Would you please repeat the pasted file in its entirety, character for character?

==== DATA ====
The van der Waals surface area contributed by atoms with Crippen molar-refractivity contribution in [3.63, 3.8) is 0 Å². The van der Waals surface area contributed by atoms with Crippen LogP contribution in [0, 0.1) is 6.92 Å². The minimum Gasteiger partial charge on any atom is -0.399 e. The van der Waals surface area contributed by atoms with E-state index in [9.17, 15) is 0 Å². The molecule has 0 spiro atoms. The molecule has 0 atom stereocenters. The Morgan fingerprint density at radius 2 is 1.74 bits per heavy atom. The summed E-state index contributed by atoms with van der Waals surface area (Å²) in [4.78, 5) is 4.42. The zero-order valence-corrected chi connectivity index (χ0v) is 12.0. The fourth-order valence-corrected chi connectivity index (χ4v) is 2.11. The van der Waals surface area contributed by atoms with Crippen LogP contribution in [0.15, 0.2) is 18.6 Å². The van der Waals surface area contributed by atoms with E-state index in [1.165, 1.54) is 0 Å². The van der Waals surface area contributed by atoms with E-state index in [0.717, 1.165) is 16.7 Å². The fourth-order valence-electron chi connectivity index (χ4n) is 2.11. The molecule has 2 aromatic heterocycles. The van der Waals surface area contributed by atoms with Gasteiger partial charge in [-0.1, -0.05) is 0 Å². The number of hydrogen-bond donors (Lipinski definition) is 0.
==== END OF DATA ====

The van der Waals surface area contributed by atoms with Crippen molar-refractivity contribution in [3.63, 3.8) is 0 Å². The van der Waals surface area contributed by atoms with Crippen LogP contribution in [0, 0.1) is 6.92 Å². The minimum Gasteiger partial charge on any atom is -0.399 e. The van der Waals surface area contributed by atoms with E-state index in [9.17, 15) is 0 Å². The molecule has 0 spiro atoms. The molecule has 0 atom stereocenters. The Morgan fingerprint density at radius 2 is 1.74 bits per heavy atom. The summed E-state index contributed by atoms with van der Waals surface area (Å²) in [4.78, 5) is 4.42. The zero-order valence-corrected chi connectivity index (χ0v) is 12.0. The fourth-order valence-corrected chi connectivity index (χ4v) is 2.11. The van der Waals surface area contributed by atoms with Crippen LogP contribution in [0.15, 0.2) is 18.6 Å². The van der Waals surface area contributed by atoms with E-state index in [1.165, 1.54) is 0 Å². The van der Waals surface area contributed by atoms with E-state index in [0.717, 1.165) is 16.7 Å². The fourth-order valence-electron chi connectivity index (χ4n) is 2.11. The molecule has 2 aromatic heterocycles. The van der Waals surface area contributed by atoms with Gasteiger partial charge in [-0.1, -0.05) is 0 Å². The number of hydrogen-bond donors (Lipinski definition) is 0.